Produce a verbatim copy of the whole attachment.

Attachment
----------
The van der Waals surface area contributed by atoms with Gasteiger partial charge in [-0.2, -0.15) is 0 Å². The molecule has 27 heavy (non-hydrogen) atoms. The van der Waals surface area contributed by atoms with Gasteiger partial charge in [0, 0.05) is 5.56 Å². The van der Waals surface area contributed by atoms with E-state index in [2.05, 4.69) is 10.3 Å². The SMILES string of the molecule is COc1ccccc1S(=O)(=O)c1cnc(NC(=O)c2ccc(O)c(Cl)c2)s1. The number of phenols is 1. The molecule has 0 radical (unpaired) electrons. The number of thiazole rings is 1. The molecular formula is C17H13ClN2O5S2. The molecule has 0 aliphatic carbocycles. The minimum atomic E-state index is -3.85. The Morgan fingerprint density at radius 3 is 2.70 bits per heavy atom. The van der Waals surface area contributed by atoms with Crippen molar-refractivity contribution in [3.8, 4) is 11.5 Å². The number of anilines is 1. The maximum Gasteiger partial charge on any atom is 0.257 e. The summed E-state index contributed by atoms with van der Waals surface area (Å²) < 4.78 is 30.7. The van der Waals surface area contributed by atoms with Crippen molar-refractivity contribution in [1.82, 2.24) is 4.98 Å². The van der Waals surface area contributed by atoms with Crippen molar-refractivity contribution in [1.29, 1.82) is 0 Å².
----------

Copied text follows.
The van der Waals surface area contributed by atoms with Gasteiger partial charge in [-0.2, -0.15) is 0 Å². The molecule has 27 heavy (non-hydrogen) atoms. The van der Waals surface area contributed by atoms with Gasteiger partial charge in [0, 0.05) is 5.56 Å². The van der Waals surface area contributed by atoms with E-state index in [2.05, 4.69) is 10.3 Å². The SMILES string of the molecule is COc1ccccc1S(=O)(=O)c1cnc(NC(=O)c2ccc(O)c(Cl)c2)s1. The number of phenols is 1. The molecule has 0 radical (unpaired) electrons. The number of thiazole rings is 1. The molecular formula is C17H13ClN2O5S2. The molecule has 0 aliphatic carbocycles. The minimum atomic E-state index is -3.85. The Morgan fingerprint density at radius 3 is 2.70 bits per heavy atom. The van der Waals surface area contributed by atoms with Crippen molar-refractivity contribution in [3.8, 4) is 11.5 Å². The number of anilines is 1. The maximum Gasteiger partial charge on any atom is 0.257 e. The summed E-state index contributed by atoms with van der Waals surface area (Å²) < 4.78 is 30.7. The van der Waals surface area contributed by atoms with Crippen molar-refractivity contribution in [1.82, 2.24) is 4.98 Å². The van der Waals surface area contributed by atoms with Crippen molar-refractivity contribution in [1.29, 1.82) is 0 Å².